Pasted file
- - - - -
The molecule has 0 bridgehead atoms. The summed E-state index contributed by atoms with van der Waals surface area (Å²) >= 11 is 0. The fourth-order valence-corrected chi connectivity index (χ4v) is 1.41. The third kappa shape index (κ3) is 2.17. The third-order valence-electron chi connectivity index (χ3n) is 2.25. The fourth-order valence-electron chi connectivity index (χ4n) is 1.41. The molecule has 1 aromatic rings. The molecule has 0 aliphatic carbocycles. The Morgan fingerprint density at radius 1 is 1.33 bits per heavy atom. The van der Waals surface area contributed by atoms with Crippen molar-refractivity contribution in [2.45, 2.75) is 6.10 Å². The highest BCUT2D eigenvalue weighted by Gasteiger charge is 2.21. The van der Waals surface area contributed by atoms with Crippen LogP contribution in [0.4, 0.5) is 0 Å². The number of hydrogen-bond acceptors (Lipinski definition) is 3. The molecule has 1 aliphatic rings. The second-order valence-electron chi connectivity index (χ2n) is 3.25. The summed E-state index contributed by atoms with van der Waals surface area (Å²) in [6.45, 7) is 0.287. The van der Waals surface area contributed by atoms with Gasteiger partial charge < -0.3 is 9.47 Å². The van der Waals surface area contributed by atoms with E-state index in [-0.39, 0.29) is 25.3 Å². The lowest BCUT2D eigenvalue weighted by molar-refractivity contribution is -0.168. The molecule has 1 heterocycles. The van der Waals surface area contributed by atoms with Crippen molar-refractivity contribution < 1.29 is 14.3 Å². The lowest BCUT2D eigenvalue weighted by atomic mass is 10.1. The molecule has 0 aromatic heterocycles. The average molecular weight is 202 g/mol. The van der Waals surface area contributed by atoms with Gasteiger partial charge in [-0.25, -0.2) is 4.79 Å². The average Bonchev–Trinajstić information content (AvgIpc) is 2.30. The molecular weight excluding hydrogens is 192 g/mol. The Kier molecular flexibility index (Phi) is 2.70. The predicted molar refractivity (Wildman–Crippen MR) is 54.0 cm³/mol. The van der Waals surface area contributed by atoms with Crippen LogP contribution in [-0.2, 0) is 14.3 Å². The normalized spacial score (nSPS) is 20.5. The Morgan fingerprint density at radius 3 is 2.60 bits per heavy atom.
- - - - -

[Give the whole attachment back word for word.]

The molecule has 0 bridgehead atoms. The summed E-state index contributed by atoms with van der Waals surface area (Å²) >= 11 is 0. The fourth-order valence-corrected chi connectivity index (χ4v) is 1.41. The third kappa shape index (κ3) is 2.17. The third-order valence-electron chi connectivity index (χ3n) is 2.25. The fourth-order valence-electron chi connectivity index (χ4n) is 1.41. The molecule has 1 aromatic rings. The molecule has 0 aliphatic carbocycles. The Morgan fingerprint density at radius 1 is 1.33 bits per heavy atom. The van der Waals surface area contributed by atoms with Crippen molar-refractivity contribution in [2.45, 2.75) is 6.10 Å². The highest BCUT2D eigenvalue weighted by Gasteiger charge is 2.21. The van der Waals surface area contributed by atoms with Crippen LogP contribution in [0.4, 0.5) is 0 Å². The number of hydrogen-bond acceptors (Lipinski definition) is 3. The molecule has 1 aliphatic rings. The second-order valence-electron chi connectivity index (χ2n) is 3.25. The summed E-state index contributed by atoms with van der Waals surface area (Å²) in [6.45, 7) is 0.287. The van der Waals surface area contributed by atoms with Gasteiger partial charge < -0.3 is 9.47 Å². The van der Waals surface area contributed by atoms with E-state index in [-0.39, 0.29) is 25.3 Å². The lowest BCUT2D eigenvalue weighted by molar-refractivity contribution is -0.168. The molecule has 1 heterocycles. The van der Waals surface area contributed by atoms with Crippen molar-refractivity contribution < 1.29 is 14.3 Å². The lowest BCUT2D eigenvalue weighted by atomic mass is 10.1. The molecule has 0 aromatic heterocycles. The average molecular weight is 202 g/mol. The van der Waals surface area contributed by atoms with Gasteiger partial charge in [-0.25, -0.2) is 4.79 Å². The average Bonchev–Trinajstić information content (AvgIpc) is 2.30. The molecular weight excluding hydrogens is 192 g/mol. The Kier molecular flexibility index (Phi) is 2.70. The predicted molar refractivity (Wildman–Crippen MR) is 54.0 cm³/mol. The van der Waals surface area contributed by atoms with Crippen LogP contribution in [-0.2, 0) is 14.3 Å². The normalized spacial score (nSPS) is 20.5. The Morgan fingerprint density at radius 3 is 2.60 bits per heavy atom.